New Comparative Advantages: A Re-Evaluation of State-Led Development

Article excerpt

Both state-led and market-led approaches to development present substantial difficulties in implementation and costs. However, for a country striving for economic development and a better position in the international economy in the long run, the state-led approach seems more advisable. Admittedly, the state-led approach does present more risks in many ways, but the prudent implementation of state-led policies presents a rapid, more stable, and effective way to qualitatively change the economic position of a country, marking the transition from a "developing" to a "middle-income" or to a "newly industrialized" state. The neoclassical or market-led approach to development promises efficient allocation of resources, but does not necessarily facilitate the required industrial "catching up" that many developing states must do to truly join the ranks of the developed world. By locating the unique element of the state-led approach that was crucial to the success of economies such as those of South Korea and Singapore, countries can better formulate policies to minimize costs and maximize the potential for successful state-led development.


When the state-led approach is advocated as the better policy for developing nations, the common objections are protests against "soft authoritarian" regimes that often accompany state-led development, inefficiencies created by state interference in the economy, and the too-close relationship that frequently develops between big business and state. For the most part, these objections are valid. Experiences of state-led development show that civil liberties such as the right to organize labor, to protest government policies, and sometimes even to execute regular changes of political power are curtailed for the sake of meeting production and development goals set by the government. Inefficiencies do occur in state-led development, as the primary economic goal becomes achieving industrial and technological capability and strength as quickly as possible and concerns about the potentially inefficient effects of state subsidies and tariffs become secondary. And as the series of scandals involving South Korean politicians bribed by chaebol executives demonstrated in the 1990s, no political body given such wide control over the economy can remain completely autonomous for long.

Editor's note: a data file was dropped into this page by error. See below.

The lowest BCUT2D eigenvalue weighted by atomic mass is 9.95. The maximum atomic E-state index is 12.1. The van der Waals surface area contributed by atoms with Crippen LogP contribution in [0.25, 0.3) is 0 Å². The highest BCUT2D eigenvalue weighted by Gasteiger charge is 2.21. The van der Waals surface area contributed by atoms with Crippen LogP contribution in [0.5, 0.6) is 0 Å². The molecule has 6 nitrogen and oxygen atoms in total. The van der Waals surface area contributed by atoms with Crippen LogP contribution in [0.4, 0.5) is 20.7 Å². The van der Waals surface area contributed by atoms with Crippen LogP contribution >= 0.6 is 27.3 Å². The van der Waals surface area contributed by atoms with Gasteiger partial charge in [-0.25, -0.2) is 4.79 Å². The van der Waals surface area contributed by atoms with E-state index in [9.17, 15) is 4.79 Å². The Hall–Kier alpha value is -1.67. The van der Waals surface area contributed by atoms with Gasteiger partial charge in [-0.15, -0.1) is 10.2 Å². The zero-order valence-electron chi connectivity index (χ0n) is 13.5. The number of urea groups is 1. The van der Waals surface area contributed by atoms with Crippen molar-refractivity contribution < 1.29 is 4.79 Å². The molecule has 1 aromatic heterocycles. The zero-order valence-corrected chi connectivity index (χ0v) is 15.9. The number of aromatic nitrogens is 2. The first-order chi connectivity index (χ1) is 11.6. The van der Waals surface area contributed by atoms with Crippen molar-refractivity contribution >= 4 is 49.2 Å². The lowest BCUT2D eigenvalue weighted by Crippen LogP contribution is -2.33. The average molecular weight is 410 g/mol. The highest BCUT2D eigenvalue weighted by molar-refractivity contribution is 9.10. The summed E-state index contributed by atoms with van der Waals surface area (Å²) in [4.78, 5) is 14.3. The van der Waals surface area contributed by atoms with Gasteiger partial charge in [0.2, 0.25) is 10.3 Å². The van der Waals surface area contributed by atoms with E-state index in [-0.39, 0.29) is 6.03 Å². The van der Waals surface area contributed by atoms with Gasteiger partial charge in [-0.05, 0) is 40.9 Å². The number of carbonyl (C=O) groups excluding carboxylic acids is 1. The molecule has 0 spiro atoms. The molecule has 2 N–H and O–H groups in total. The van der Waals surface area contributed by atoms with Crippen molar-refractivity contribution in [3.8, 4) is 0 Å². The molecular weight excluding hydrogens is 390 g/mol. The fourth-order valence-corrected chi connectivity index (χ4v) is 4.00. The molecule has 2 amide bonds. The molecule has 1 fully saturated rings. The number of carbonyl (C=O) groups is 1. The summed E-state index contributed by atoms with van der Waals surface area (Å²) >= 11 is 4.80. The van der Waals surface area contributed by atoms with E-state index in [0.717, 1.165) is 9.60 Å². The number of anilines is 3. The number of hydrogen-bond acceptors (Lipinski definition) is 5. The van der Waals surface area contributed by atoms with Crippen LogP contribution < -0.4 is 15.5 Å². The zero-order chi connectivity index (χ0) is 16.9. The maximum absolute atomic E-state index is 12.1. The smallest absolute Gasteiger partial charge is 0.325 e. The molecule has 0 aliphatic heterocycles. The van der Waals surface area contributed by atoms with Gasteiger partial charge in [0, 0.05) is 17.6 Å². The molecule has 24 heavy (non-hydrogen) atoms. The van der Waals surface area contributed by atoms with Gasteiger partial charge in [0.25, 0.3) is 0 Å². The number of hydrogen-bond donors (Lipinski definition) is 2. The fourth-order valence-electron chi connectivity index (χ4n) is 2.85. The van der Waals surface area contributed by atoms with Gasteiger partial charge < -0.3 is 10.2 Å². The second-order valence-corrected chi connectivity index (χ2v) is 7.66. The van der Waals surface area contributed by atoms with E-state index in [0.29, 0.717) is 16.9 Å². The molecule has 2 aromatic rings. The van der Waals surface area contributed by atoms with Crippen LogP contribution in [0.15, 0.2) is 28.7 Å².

But how do these weaknesses of the state-led approach compare to those of the market-led? Although the supporters of the market-led approach champion it as a definite way to break the government's hold on the economy, in many instances, widespread redistribution of industries and market shares do not occur. For example, in Russia, where President Boris Yeltsin attempted to implement neoclassical economic reforms in the early 1990s, most of the new economic "oligarchs" who emerged were the same government officials who profited from the old regime. Using their insider knowledge, they were able to buy the state's monopolies in many industries for outrageously low sums in the midst of the simultaneous price liberalization and privatization that constituted the "shock therapy" policy. And while market-led approaches may eventually serve to establish a smaller and more autonomous government, the political, economic, and social chaos that often follows rapid liberalization and privatization undermines the ability of the state and of other institutions to provide the stability necessary for the functioning of a free market. Moreover, state-led development does not necessarily have to be implemented by a soft-authoritarian regime, although many examples of state-led policies have been. Other permutations are possible; for example, a nation may democratically choose a pro-state-led approach candidate. Additionally, as the crucial and unique element of the state-led approach is better understood, a dedicated group of bureaucratic elites may be sufficient for successful state-led development. …


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